How does Daru reflect France's plight? Is the story's meaning limited to the situation? What does the story tell us about good and evil and the nature of moral choice?

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Daru reflects the plight of France in the colonial conflict in Algeria by being swept up in a situation in which he wants no part. When the gendarme Balducci brings the Arab to Daru's school, he insists that Daru transport the prisoner to the police. Daru is beside himself, insisting that it isn't his job, but Balducci tells him that many people do many jobs in wartime.

This frustrating situation in which Daru find himself is reflective of the situation of those who did not want to take a side in the conflict in Algeria. This frustration is emphasized in the climax of the story in which Daru, who simply was trying to do the right thing by giving the Arab a choice, sees the Arab going to turn himself in and finds threatening language written on his school blackboard.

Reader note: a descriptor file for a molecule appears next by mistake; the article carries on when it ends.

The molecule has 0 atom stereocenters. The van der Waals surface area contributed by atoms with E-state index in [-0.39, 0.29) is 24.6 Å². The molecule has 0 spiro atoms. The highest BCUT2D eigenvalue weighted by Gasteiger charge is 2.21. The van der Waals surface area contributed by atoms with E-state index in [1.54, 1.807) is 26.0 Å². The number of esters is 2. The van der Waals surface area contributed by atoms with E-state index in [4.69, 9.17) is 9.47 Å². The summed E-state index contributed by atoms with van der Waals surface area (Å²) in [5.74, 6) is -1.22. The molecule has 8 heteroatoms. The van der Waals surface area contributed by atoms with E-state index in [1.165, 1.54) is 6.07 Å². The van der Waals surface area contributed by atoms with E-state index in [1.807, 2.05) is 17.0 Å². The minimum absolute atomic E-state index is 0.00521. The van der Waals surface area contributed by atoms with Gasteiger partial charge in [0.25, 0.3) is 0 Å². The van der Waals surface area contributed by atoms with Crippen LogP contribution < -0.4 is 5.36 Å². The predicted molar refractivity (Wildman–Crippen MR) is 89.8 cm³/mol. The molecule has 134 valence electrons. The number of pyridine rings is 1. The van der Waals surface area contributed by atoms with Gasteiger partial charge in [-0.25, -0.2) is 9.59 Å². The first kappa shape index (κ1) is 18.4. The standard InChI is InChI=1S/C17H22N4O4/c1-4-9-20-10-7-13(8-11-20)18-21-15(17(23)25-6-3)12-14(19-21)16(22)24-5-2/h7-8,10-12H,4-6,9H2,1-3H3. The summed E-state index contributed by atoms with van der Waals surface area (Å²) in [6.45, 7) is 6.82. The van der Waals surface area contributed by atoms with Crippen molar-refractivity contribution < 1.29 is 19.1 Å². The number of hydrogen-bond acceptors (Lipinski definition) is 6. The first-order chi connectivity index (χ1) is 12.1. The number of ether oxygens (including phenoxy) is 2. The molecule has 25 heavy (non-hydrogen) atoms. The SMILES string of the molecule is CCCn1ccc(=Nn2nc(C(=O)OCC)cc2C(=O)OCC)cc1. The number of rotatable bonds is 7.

The three questions you have asked are distinct but interrelated. This answer focuses on the first question and draws on some elements of the last one, as morality is the central component of the individual and national plight...

(The entire section contains 3 answers and 598 words.)

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